Staff Show 2024: Hannah Longbottom Estrada

Meet some of the talented artists on The Phillips Collection’s staff, whose works are in the 2023 James McLaughlin Memorial Staff Show (on view through February 16, 2024).

Hannah Longbottom Estrada demonstrates pieces of her thesis work in the Lithography Studio in the Corcoran School of Art and Design on April 9, 2023. : (Photo by Emmy Numann for Emmy Numann Photography)

What is your role at The Phillips Collection? What is something interesting about your job?
I am the Souls Grown Deep Conservation Fellow. An interesting aspect of my department is the use of infrared light on works in the collection. It’s used to reveal layers of materials that are covered in the final piece, sometimes revealing the artist’s process and material choices. I’ve had the opportunity to use it to observe a Cezanne painting!

Who is your favorite artist in the collection?
My favorite artists in the collection are a tie between Philip Guston and the Guerrilla Girls. I love Guston’s style, specifically in his abstract work, but also love the meaning and relevance of work by the Guerrilla Girls.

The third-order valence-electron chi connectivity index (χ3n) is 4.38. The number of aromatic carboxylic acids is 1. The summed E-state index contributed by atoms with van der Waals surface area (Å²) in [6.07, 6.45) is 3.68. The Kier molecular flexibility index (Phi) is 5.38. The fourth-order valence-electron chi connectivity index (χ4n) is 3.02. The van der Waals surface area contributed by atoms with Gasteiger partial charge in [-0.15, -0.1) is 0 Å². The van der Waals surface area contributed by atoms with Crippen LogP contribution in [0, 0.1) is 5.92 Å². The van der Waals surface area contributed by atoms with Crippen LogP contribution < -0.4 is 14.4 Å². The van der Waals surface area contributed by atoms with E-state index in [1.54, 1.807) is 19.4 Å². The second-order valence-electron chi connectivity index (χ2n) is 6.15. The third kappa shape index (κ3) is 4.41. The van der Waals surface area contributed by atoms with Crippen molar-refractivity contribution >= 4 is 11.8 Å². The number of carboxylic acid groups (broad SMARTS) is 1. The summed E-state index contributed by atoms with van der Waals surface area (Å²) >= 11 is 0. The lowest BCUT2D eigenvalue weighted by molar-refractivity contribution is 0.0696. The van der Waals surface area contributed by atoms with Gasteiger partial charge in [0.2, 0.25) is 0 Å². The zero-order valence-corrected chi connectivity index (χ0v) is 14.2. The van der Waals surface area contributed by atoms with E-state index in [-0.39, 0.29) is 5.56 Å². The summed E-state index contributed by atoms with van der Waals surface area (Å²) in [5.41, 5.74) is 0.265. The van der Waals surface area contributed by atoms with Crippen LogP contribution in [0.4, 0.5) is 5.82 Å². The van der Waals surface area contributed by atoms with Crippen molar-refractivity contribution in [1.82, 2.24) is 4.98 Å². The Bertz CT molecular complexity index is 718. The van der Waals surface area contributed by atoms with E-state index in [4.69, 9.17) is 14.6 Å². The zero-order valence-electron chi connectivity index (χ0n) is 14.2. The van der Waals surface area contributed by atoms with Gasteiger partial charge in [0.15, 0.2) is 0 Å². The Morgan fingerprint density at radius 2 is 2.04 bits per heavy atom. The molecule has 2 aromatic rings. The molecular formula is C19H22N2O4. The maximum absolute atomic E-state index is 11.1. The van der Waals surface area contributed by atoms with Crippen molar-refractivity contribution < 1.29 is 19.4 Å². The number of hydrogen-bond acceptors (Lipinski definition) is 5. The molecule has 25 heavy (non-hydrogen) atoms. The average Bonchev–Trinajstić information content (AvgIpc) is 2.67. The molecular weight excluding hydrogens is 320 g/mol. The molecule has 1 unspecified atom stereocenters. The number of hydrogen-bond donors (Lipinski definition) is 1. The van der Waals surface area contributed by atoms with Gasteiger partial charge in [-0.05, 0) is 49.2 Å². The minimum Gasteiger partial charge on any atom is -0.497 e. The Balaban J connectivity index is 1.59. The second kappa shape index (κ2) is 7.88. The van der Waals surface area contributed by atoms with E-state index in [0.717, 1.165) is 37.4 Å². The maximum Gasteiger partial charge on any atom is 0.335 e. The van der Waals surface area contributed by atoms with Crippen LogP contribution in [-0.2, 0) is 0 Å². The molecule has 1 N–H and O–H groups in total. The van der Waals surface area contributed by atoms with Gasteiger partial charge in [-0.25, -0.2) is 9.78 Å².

What is your favorite space within The Phillips Collection?
My favorite space has to be the Music Room. Its detail is impressive and I find something new in it each time I enter.

Music Room at The Phillips Collection. Photo: Lee Stalsworth

What would you like people to know about your artwork on view in the 2024 Staff Show (or your work in general)?
My lithographs were a part of my 8-piece undergraduate thesis, originally shown alongside two oil paintings, three screenprints, and one sawdust alfombra (carpet or rug). The body of work is about queer erasure and the Spanish colonization of Central America.

On view in the Staff Show: Hannah Longbottom Estrada, Semana Santa I and II

Hannah Longbottom Estrada, Semana Santa I and II

Lithograph stones in Hannah’s studio. Photo Emmy Numann

Creating the lithographs. Photo: Emmy Numann

About the artist:

Hannah Longbottom Estrada was born and raised in Southern California. She enjoys oil painting and printmaking, and will further her art practice at the Pyramid Atlantic Art Center’s Keyholder Residency in 2024. Her current work focuses on biopsychosocial health and the colonization of Central America, as stressed in her recent undergraduate thesis. She completed her BA in fine arts, with a minor in emergency health services, at the George Washington University’s Corcoran School of the Arts and Design and hopes to further explore conservation or museum studies in graduate school. Hannah currently holds the Souls Grown Deep Conservation Fellowship at The Phillips Collection.